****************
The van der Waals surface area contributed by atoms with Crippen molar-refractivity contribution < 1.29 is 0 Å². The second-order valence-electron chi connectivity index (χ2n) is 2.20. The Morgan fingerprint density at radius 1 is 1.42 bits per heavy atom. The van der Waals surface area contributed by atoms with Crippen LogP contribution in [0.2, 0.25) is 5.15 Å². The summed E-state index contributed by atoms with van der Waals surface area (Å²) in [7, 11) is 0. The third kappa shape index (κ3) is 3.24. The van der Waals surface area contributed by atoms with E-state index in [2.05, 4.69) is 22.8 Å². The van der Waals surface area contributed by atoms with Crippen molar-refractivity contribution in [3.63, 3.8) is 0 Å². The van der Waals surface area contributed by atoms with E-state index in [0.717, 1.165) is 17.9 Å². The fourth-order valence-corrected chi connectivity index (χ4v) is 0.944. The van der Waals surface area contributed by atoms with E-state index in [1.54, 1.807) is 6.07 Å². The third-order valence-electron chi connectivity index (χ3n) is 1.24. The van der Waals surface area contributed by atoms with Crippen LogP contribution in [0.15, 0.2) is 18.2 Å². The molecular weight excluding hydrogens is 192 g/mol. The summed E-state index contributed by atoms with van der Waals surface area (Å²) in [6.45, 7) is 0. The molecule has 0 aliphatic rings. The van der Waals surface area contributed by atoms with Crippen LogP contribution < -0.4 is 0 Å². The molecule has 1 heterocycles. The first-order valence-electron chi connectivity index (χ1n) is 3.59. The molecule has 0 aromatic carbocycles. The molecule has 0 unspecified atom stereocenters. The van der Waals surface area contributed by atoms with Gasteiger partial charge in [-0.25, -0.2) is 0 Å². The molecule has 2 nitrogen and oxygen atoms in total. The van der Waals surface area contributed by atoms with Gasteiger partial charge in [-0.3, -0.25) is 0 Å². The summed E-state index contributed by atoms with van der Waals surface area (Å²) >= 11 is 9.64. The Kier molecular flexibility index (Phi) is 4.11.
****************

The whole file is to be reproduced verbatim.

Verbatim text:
The van der Waals surface area contributed by atoms with Crippen molar-refractivity contribution < 1.29 is 0 Å². The second-order valence-electron chi connectivity index (χ2n) is 2.20. The Morgan fingerprint density at radius 1 is 1.42 bits per heavy atom. The van der Waals surface area contributed by atoms with Crippen LogP contribution in [0.2, 0.25) is 5.15 Å². The summed E-state index contributed by atoms with van der Waals surface area (Å²) in [7, 11) is 0. The third kappa shape index (κ3) is 3.24. The van der Waals surface area contributed by atoms with E-state index in [2.05, 4.69) is 22.8 Å². The van der Waals surface area contributed by atoms with Crippen molar-refractivity contribution in [3.63, 3.8) is 0 Å². The van der Waals surface area contributed by atoms with E-state index in [0.717, 1.165) is 17.9 Å². The fourth-order valence-corrected chi connectivity index (χ4v) is 0.944. The van der Waals surface area contributed by atoms with E-state index in [1.54, 1.807) is 6.07 Å². The third-order valence-electron chi connectivity index (χ3n) is 1.24. The van der Waals surface area contributed by atoms with Crippen LogP contribution in [0.15, 0.2) is 18.2 Å². The molecular weight excluding hydrogens is 192 g/mol. The summed E-state index contributed by atoms with van der Waals surface area (Å²) in [6.45, 7) is 0. The molecule has 0 aliphatic rings. The van der Waals surface area contributed by atoms with Crippen LogP contribution < -0.4 is 0 Å². The molecule has 1 heterocycles. The first-order valence-electron chi connectivity index (χ1n) is 3.59. The molecule has 0 aromatic carbocycles. The molecule has 0 unspecified atom stereocenters. The van der Waals surface area contributed by atoms with Gasteiger partial charge in [-0.25, -0.2) is 0 Å². The molecule has 2 nitrogen and oxygen atoms in total. The van der Waals surface area contributed by atoms with Gasteiger partial charge in [-0.3, -0.25) is 0 Å². The summed E-state index contributed by atoms with van der Waals surface area (Å²) >= 11 is 9.64. The Kier molecular flexibility index (Phi) is 4.11.